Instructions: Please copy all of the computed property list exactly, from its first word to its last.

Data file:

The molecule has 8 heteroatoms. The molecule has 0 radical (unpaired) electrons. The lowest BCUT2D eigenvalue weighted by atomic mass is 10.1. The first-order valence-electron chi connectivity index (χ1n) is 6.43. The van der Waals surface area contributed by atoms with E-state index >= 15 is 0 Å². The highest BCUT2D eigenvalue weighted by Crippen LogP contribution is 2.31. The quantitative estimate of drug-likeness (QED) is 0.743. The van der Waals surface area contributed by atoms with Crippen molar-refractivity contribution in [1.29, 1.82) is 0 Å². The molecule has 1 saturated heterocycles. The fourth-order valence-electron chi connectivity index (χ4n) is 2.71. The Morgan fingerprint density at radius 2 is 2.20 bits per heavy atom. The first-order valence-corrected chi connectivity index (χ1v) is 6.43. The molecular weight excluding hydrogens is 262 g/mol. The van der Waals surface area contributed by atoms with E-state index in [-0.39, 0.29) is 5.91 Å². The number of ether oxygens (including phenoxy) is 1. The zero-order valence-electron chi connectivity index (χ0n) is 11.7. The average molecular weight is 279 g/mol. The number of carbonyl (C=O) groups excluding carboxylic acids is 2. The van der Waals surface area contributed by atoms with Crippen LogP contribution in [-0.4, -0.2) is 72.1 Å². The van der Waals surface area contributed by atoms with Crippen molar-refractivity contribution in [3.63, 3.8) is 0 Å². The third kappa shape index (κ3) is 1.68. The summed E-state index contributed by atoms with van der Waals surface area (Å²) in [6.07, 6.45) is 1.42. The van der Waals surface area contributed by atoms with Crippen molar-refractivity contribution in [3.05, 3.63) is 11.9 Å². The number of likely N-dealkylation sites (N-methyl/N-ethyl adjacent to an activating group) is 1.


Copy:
The molecule has 8 heteroatoms. The molecule has 0 radical (unpaired) electrons. The lowest BCUT2D eigenvalue weighted by atomic mass is 10.1. The first-order valence-electron chi connectivity index (χ1n) is 6.43. The van der Waals surface area contributed by atoms with E-state index >= 15 is 0 Å². The highest BCUT2D eigenvalue weighted by Crippen LogP contribution is 2.31. The quantitative estimate of drug-likeness (QED) is 0.743. The van der Waals surface area contributed by atoms with Crippen molar-refractivity contribution in [1.29, 1.82) is 0 Å². The molecule has 1 saturated heterocycles. The fourth-order valence-electron chi connectivity index (χ4n) is 2.71. The Morgan fingerprint density at radius 2 is 2.20 bits per heavy atom. The first-order valence-corrected chi connectivity index (χ1v) is 6.43. The molecular weight excluding hydrogens is 262 g/mol. The van der Waals surface area contributed by atoms with E-state index in [-0.39, 0.29) is 5.91 Å². The number of ether oxygens (including phenoxy) is 1. The zero-order valence-electron chi connectivity index (χ0n) is 11.7. The average molecular weight is 279 g/mol. The number of carbonyl (C=O) groups excluding carboxylic acids is 2. The van der Waals surface area contributed by atoms with Crippen LogP contribution in [-0.4, -0.2) is 72.1 Å². The van der Waals surface area contributed by atoms with Crippen molar-refractivity contribution in [3.63, 3.8) is 0 Å². The third kappa shape index (κ3) is 1.68. The summed E-state index contributed by atoms with van der Waals surface area (Å²) in [6.07, 6.45) is 1.42. The van der Waals surface area contributed by atoms with Crippen molar-refractivity contribution in [3.05, 3.63) is 11.9 Å². The number of likely N-dealkylation sites (N-methyl/N-ethyl adjacent to an activating group) is 1.